Take the 2-minute tour ×
Stack Overflow is a question and answer site for professional and enthusiast programmers. It's 100% free, no registration required.

I have a data file, which looks like this:


0.5, 0.0 [
 1.5, -1.0 [
  inputs
 ]
 ;
 0.5, 1.0 [
  inputs
 ]
]

Which I'm trying to parse into a tree-like structure. In the above example, the tree should end up like so:


             Node (0.5, 0.0)
             /             \
   Node (1.5, -1.0)   Node (0.5, 1.0)
                 \     /
               Inputs Node

Pretty much the tree structure is like any basic tree (with the exception that all the bottom-most nodes connect to the same inputs node.

So far, to parse it, I have the following:


private void createSubLayer (String net, Node parent, int level) {
  level++;
  String[] nodes = net.split(";");

  for (String node : nodes) {
   if (node.equals("inputs")) {
    System.out.println("Connecting input @ " + level);
    for (Node n : inputs) {
     parent.connect(n);
    }
   }
   else {
    Node newNode;
    String[] nodeInfo = node.split("\\[", 2);
    String nodeDetails = nodeInfo[0];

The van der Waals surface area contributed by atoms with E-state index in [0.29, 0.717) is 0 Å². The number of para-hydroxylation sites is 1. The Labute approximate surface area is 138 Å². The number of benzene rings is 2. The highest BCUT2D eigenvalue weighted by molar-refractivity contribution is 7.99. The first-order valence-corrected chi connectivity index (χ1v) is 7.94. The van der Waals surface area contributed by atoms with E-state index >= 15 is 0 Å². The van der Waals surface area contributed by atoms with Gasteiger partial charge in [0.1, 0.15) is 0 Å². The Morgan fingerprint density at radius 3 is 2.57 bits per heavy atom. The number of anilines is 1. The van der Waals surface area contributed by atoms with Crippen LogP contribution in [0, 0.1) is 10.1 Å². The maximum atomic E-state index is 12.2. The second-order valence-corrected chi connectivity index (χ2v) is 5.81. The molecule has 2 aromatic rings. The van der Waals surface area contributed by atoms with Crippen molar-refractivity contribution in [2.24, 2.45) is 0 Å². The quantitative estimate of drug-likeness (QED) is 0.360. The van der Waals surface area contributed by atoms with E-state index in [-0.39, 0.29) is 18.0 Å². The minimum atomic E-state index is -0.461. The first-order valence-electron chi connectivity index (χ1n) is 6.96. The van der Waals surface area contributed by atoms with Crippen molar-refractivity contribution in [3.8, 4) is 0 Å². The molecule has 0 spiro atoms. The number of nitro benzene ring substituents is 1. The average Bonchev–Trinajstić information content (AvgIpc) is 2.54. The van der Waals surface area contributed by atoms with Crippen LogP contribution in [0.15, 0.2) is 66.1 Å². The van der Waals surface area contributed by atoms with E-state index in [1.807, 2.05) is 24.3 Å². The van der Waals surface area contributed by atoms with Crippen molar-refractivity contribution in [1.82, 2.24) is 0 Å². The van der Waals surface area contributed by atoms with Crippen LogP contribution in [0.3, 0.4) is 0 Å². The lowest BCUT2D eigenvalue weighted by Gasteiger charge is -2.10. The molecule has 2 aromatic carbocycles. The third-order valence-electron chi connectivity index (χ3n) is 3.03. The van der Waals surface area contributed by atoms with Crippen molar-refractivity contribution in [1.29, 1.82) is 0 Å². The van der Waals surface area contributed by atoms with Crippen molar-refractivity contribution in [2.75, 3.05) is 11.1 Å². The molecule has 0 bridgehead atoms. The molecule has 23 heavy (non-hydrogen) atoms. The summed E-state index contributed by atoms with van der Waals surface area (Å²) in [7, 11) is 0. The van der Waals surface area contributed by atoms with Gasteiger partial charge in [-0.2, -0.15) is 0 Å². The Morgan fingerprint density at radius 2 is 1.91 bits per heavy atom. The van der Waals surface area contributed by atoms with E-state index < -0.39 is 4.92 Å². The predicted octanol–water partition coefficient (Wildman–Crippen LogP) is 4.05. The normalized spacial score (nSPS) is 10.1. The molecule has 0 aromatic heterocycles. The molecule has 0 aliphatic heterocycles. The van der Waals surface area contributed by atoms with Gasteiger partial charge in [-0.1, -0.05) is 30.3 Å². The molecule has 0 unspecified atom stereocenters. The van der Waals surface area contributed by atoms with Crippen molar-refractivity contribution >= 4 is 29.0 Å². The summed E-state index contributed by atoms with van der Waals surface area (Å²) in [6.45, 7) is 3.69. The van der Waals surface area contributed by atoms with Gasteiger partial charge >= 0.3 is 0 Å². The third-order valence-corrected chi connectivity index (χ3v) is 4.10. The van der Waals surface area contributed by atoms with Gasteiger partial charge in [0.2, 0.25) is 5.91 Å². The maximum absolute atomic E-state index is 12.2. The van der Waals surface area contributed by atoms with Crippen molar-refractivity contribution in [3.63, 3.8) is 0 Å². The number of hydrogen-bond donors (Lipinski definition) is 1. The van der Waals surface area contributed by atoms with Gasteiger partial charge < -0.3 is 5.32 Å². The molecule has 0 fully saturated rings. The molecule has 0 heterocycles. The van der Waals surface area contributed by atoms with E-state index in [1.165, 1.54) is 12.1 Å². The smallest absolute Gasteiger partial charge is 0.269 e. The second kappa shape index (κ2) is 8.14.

System.out.println(nodeInfo.length);
    System.out.println(nodeDetails);
    String subNet = nodeInfo[1].substring(0, nodeInfo[1].length() - 1);
    String[] nodeTW = nodeDetails.split(",");
    double threshhold = Double.parseDouble(nodeTW[0]);
    double weight = (nodeTW.length == 2) ? Double.parseDouble(nodeTW[1]) : 0.0;
    newNode = new Node(threshhold);
    newNode.setWeight(weight);
    System.out.println("Connecting new node @ " + level + "\n\tThreshhold: " + threshhold + "\n\tWeight: " + weight);
    if (parent != null) {
     parent.connect(newNode);
    }
    else {
     root = newNode;
    }

    System.out.println("Using subnet: " + subNet);
    createSubLayer(subNet, newNode, level);
   }
  }
 }

And I'm calling it with


createSubLayer(data_file_contents, null, 0);

So far, this works fine for very basic data such as


1.9, 1.0[inputs]

However, the problem seems to be arising when I am splitting by the semi-colon in the first example. For obvious reasons, splitting this first results in (using the first example):


0.5, 0.0 [
    1.5, -1.0 [
        inputs
    ]

and


    0.5, 1.0 [
        inputs
    ]
]

Which is not the intended result.

How may I go about modifying this parsing process (or if need be, modifying the data file structure) to create the desired results? (dont worry about the Node.connect() calls or anything else, as long as I can get the structure correct)

As a fairly straightforward comparison, this structuring is essentially like an XML document, or JSON, or other similar formats, just lacking attribute and node names (since there are always only the two numeric attributes in order, and the node contents).

Thank you for any help!

share|improve this question

2 Answers 2

up vote 3 down vote accepted